Presentation on theme: "VA health service use for homeless and low-income Veterans: A spotlight on Los Angeles’ VA Supportive Housing program Sonya Gabrielian, MD, MPH,* Anita."— Presentation transcript:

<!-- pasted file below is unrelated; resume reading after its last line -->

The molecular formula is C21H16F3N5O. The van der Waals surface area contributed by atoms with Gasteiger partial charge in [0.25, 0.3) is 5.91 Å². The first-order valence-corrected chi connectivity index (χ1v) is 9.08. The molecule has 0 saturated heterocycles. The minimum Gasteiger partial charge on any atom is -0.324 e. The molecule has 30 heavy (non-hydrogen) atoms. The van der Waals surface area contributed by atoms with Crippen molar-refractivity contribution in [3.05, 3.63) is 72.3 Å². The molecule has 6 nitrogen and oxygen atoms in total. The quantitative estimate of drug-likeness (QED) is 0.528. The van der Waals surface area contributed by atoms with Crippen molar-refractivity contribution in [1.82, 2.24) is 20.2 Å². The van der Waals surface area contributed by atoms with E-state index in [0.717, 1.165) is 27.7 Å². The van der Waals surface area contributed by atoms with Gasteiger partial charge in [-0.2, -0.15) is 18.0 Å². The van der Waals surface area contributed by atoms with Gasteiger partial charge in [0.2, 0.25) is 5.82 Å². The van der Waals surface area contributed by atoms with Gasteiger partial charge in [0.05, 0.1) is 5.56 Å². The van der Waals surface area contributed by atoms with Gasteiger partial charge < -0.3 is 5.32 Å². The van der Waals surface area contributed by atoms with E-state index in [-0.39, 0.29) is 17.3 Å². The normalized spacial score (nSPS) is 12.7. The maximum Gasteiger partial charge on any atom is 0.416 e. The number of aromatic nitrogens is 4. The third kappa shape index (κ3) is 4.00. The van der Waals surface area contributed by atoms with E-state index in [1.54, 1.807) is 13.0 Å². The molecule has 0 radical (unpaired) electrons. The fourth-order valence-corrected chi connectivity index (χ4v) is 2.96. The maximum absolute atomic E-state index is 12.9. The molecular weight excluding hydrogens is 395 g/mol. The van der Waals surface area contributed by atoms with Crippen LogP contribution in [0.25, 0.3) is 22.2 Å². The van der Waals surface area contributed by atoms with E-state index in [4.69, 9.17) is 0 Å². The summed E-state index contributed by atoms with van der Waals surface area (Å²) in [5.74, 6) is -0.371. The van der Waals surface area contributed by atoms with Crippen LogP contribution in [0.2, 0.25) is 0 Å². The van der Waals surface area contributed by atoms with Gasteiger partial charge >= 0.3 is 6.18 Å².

VA health service use for homeless and low-income Veterans: A spotlight on Los Angeles’ VA Supportive Housing program Sonya Gabrielian, MD, MPH,* Anita H. Yuan, PhD, MPH, Ronald M. Andersen, PhD, Lisa V. Rubenstein, MD, MSPH, Lillian Gelberg, MD, MSPH (*email@example.com) VA Greater Los Angeles, University of California, Los Angeles INTRODUCTION Acknowledgements/Disclosures: This study was funded as a Locally Initiated Project at the VA Los Angeles HS&RD Center of Innovation (COIN). The authors do not have any conflicts of interest to disclose. Veterans are overrepresented among homeless adults Homeless Veterans have high rates of mental illness & substance use disorders (SUD) The U.S. Department of Housing and Urban Development (HUD) – VA Supportive Housing (VASH) program is the VA’s Housing First program and the linchpin of the VA’s plan to end Veteran homelessness Research suggests that Housing First improves health outcomes Little is known about patterns of healthcare use associated with Housing First Placement How do rates of VA inpatient and outpatient health service utilization differ among patients by housing and income status who received care at the VA Greater Los Angeles (VAGLA) from 10/2010 – 9/2011? After adjusting for demographics, need, and primary care use, how do rates of VA inpatient and outpatient service utilization differ among patients in these groups? Stepwise negative binomial regression: Adjusted first for demographics and need (model 1), then for these variables plus primary care use (model 2) Reference Group = Housed, Not Low- Income HUD-VASH Veterans had the greatest decrease in incident rate ratios (IRR) for ED, outpatient specialty care, mental health from models 1 to 2, becoming similar to the currently homeless RESEARCH QUESTIONS CONCEPTUAL MODEL RESULTS RESULTS, cont. CONCLUSIONS Currently homeless Veterans underuse many VA services relative to housing Veterans HUD-VASH may enable needed service use for homeless Veterans, by linking these patients to both housing and primary care As HUD-VASH and other Housing First programs grow, these findings hold implications for program planning Future studies should explore longitudinal changes in VA service use with HUD-VASH participation HUD-VASH Characteristics Independent, vouchered apartments Supportive services to sustain housing placements No treatment or sobriety mandates Four Mutually Exclusive Groups (N=62,459) Formerly homeless Veterans housed in HUD-VASH Currently homeless Veterans Housed, low-income Veterans Housed, not low income Veterans (n=1,997)(n=1,760)(n=21,682)(n=37,020) Predisposing (Demographics, Housing Status) Enabling (Case management, income) Need (Perceived and Evaluated Health) Health Behaviors (VA health service utilization) METHODS Secondary database analysis of VA administrative data (VHA Outpatient Medical SAS Dataset) Excluded patients without a Diagnostic Cost Group (DCG) score Complexity measure derived from demographics and diagnoses associated with visits over the last fiscal year Main covariate: housing and income status Outcome: VA inpatient and outpatient health service utilization Analyses: 2 analysis and ANOVA Multivariate logistic regression, adjusting for predisposing and need variables Negative binomial regression, adjusting stepwise for predisposing and need variables, then these variables and primary care use HUD-VASH (n=1997) Currently homeless (n=1760) Housed, Low-Income (n=21,682) Housed, Not Low-Income (n=37,020) Age (mean)*53 years54 years62 years Gender (% male)* 91%95% 94% * p<0.001 Veterans in HUD-VASH received the most inpatient, outpatient and Emergency Department (ED) care of these four groups HUD-VASH (n=1997) Currently homeless (n=1760) Housed, Low-Income (n=21,682) Housed, Not Low-Income (n=37,020) Med/Surg Admission* (one or more) 10%6%7%4% Mental Health Admission* (one or more) 4% 1% Mental Health Visits* (mean #visits/yr)* 11722 Emergency Department Visits (1 or more visit in the year)* 37%28%20%13% * p<0.001 Adjusting for demographics and need, Veterans in HUD-VASH and the currently homeless were more likely to have inpatient and outpatient mental health/SUD service use Adjusted Odds Ratios (AOR) are below HUD-VASH (n=1997) AOR Currently homeless (n=1760) AOR Housed, Low- Income (n=21,682) AOR Mental Health Admission* 221 Mental HealthVisit* 1061 * p<0.05 Reference Group = Housed, Not Low-Income Adjusted for age, gender, race/ethnicity, marital status, and DCG REFERENCES 1.Balshem, H., Christensen, V., Tuepker, A., & Kansagara, D. (2011). A Critical Review of the Literature Regarding Homelessness Among Veterans. VA-ESP Project #05-225, 1– 64. 2.Kertesz, S. G., Crouch, K., Milby, J. B., Cusimano, R. E., & Schumacher, J. E. (2009). Housing first for homeless persons with active addiction: are we overreaching? The Milbank quarterly, 87(2), 495–534. doi:10.1111/j.1468- 0009.2009.00565.x 3.Gelberg, L., Andersen, R. M., & Leake, B. D. (2000). The Behavioral Model for Vulnerable Populations: application to medical care use and outcomes for homeless people. Health Services Research, 34(6), 1273–1302. 4.Rosen, A. K., et al. (2002). Diagnostic cost groups and concurrent utilization among patients with substance abuse disorders. Health Services Research;37(4),1079–1103.
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